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The Future of the City

Crime on the Bus

Conor Friedersdorf

Once upon a time, fear about crime on public transit was focused on subway systems. Although I cannot speak for every city in America, that certainly isn't true today in New York, Washington DC, San Francisco, or Los Angeles. In all those cities, underground mass transit has a reputation for being quite safe, whereas it is quite common, on asking a resident why they don't ride the bus, that safety is mentioned as one reason.

This squares with my anecdotal experience. Riding the DC subway everyday to work for roughly a year, I never once witnessed a crime or even felt threatened by another rider, whether on the subway car or on the platform. In contrast, my very limited experience on DC buses -- roughly two dozen trips during my two years in the city -- included witnessing a robbery, a small fight, rowdiness on two occasions that rose to the level of making me uncomfortable (I am not particularly sensitive either), and several instances at bus stops in marginal neighborhoods where I felt far less safe than underground on a subway platform (regardless of its neighborhood).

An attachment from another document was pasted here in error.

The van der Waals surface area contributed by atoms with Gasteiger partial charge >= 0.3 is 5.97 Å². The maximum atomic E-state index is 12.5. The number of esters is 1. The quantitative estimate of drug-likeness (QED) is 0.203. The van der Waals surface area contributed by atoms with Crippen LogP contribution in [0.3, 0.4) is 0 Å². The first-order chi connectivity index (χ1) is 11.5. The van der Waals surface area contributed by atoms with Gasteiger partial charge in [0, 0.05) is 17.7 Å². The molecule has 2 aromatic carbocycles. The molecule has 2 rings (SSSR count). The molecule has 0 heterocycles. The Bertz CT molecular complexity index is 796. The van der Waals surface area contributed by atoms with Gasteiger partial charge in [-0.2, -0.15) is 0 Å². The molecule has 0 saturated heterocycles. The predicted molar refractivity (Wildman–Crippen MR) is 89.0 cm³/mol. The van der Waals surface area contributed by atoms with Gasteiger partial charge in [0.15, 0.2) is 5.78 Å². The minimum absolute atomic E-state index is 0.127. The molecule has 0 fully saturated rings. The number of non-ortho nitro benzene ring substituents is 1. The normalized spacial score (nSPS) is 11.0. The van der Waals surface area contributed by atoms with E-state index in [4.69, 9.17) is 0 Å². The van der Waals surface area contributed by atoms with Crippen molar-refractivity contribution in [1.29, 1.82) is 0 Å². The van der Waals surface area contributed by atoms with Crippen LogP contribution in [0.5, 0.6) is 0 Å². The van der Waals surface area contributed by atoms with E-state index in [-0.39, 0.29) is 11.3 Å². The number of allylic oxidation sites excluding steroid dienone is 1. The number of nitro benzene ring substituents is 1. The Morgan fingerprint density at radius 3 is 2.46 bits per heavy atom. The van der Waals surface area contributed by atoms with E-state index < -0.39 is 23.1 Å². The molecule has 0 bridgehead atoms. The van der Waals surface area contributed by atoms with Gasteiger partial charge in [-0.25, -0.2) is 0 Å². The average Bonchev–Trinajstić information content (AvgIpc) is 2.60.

Although I've had a terrible time finding data about bus crime in Southern California, where I live now, the one relevant paper I did locate indicates that Los Angeles residents once cited safety as the number one reason for not using the bus, albeit at a time when LA crime rates were much higher than they are today.

Ridership among women is particularly depressed by the perception of crime.

I've been surprised by the dearth of data I've been able to find about crime on buses, so if any readers are aware of a relevant study, please do pass along the link. I'd also be curious to hear about your perceptions w/r/t bus safety.

E-mail conor.friedersdorf@gmail.com


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